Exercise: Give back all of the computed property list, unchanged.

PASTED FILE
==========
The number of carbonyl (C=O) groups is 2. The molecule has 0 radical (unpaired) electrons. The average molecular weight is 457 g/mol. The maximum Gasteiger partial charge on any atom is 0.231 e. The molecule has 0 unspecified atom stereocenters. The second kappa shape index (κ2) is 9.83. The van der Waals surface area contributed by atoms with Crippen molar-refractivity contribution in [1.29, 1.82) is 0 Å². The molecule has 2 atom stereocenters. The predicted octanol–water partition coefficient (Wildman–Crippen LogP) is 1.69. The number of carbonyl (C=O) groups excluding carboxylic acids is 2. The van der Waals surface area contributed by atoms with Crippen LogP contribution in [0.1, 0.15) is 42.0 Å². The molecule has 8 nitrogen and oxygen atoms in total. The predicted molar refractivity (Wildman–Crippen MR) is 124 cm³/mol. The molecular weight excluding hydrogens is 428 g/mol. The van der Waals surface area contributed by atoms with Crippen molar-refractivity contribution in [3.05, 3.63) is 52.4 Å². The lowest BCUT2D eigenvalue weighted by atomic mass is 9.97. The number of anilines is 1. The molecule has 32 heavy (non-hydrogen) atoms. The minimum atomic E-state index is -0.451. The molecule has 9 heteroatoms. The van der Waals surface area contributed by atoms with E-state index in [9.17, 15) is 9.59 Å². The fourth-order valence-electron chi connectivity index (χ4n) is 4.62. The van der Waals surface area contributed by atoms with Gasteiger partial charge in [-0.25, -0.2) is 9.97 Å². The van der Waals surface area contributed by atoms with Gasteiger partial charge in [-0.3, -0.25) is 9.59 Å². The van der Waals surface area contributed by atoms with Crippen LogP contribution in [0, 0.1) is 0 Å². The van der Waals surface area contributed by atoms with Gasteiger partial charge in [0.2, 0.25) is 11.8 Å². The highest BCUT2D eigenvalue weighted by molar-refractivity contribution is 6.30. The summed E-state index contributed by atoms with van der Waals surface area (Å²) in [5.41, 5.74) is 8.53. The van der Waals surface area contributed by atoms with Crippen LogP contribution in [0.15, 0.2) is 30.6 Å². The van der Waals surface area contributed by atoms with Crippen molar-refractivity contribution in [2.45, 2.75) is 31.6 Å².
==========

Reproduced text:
The number of carbonyl (C=O) groups is 2. The molecule has 0 radical (unpaired) electrons. The average molecular weight is 457 g/mol. The maximum Gasteiger partial charge on any atom is 0.231 e. The molecule has 0 unspecified atom stereocenters. The second kappa shape index (κ2) is 9.83. The van der Waals surface area contributed by atoms with Crippen molar-refractivity contribution in [1.29, 1.82) is 0 Å². The molecule has 2 atom stereocenters. The predicted octanol–water partition coefficient (Wildman–Crippen LogP) is 1.69. The number of carbonyl (C=O) groups excluding carboxylic acids is 2. The van der Waals surface area contributed by atoms with Crippen LogP contribution in [0.1, 0.15) is 42.0 Å². The molecule has 8 nitrogen and oxygen atoms in total. The predicted molar refractivity (Wildman–Crippen MR) is 124 cm³/mol. The molecular weight excluding hydrogens is 428 g/mol. The van der Waals surface area contributed by atoms with Crippen molar-refractivity contribution in [3.05, 3.63) is 52.4 Å². The lowest BCUT2D eigenvalue weighted by atomic mass is 9.97. The number of anilines is 1. The molecule has 32 heavy (non-hydrogen) atoms. The minimum atomic E-state index is -0.451. The molecule has 9 heteroatoms. The van der Waals surface area contributed by atoms with E-state index in [9.17, 15) is 9.59 Å². The fourth-order valence-electron chi connectivity index (χ4n) is 4.62. The van der Waals surface area contributed by atoms with Gasteiger partial charge in [-0.25, -0.2) is 9.97 Å². The van der Waals surface area contributed by atoms with Gasteiger partial charge in [-0.3, -0.25) is 9.59 Å². The van der Waals surface area contributed by atoms with Crippen LogP contribution in [0, 0.1) is 0 Å². The van der Waals surface area contributed by atoms with Gasteiger partial charge in [0.2, 0.25) is 11.8 Å². The highest BCUT2D eigenvalue weighted by molar-refractivity contribution is 6.30. The summed E-state index contributed by atoms with van der Waals surface area (Å²) in [5.41, 5.74) is 8.53. The van der Waals surface area contributed by atoms with Crippen LogP contribution in [0.15, 0.2) is 30.6 Å². The van der Waals surface area contributed by atoms with Crippen molar-refractivity contribution in [2.45, 2.75) is 31.6 Å².